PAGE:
By the early 1960s and the establishment of the Republic of Cyprus, political tensions had died down and there were serious discussions within the Harold Wilson government about closing the base and moving existing troops to Akrotiri.
However, with the brutal Turkish invasion of Cyprus, Dhekelia became a natural safe haven for tourists and refugees.
As the increasingly serious situation became clear, Dhekelia was pinpointed as a safe haven and a hastily arranged convoy left the British High Commission in Nicosia with British families travelling in their own cars – with pasted paper Union Jacks on all the windows.
The Army escort was under the command of the United Nations and charged with evacuating as many British and other civilians as possible from the capital. Snipers were firing into the High Commission grounds as they left.
This convoy was joined by other convoys at the Hilton Hotel, about three miles across the city.
From there the convoy of 1,000 cars headed to Dhekelia, others flocked in from all directions, - the base became increasingly overcrowded and overburdened.
Eventually 60,000 refugees sought sanctuary at Dhekelia, many being forced to live in a tent city for over a year.
On August 15 1974, fears that Turkey would attack Dhekelia itself swept the island.
British and Turkish forces confronted each other when a Turkish armoured column rolled in battle formation to the fringes of the base. The confrontation arose as Turkish tanks and infantry descended.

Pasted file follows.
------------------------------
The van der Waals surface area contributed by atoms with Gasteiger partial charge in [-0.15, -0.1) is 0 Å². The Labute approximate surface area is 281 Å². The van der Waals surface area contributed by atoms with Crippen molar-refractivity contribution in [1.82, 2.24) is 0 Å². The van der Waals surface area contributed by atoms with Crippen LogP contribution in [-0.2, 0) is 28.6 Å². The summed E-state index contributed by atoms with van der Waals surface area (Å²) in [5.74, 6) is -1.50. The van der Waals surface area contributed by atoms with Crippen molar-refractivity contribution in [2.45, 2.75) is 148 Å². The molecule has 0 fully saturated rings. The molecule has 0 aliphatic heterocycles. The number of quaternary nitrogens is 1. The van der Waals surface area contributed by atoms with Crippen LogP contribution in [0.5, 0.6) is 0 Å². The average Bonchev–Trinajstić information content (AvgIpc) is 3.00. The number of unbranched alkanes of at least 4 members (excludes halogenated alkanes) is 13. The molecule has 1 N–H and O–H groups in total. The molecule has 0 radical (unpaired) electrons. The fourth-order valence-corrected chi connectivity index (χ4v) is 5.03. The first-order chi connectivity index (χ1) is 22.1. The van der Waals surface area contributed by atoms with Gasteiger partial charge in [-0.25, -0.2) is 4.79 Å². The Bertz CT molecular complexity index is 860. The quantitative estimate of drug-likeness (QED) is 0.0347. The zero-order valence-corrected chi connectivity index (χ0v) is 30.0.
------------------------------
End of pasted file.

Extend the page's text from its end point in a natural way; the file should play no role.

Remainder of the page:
One Turkish armoured column of 30 tanks and 12 armoured personnel carriers swept to the north-east fringes of Dhekelia, ground to a halt and one of the tanks fired three shells inside the boundaries of the base.
The Turks then took battle formation facing the base, but the situation soon died down when the Turks made an about turn.
After the Turkish invasion Dhekelia was gradually downscaled, with the main hospital and BFBS radio buildings being demolished and re-located to Akrotiri.
In recent years the base has made headlines for the wrong reasons, including violent demonstrations by anti-British campaigners and drunken brawls involving squaddies in resorts such as Ayia Napa.
While the scars of Dhekelia, which endured bloody and at times brutal events, have mostly healed, the base celebrates its 60th anniversary with no ceremony and uncertain of its future in the face of cutbacks.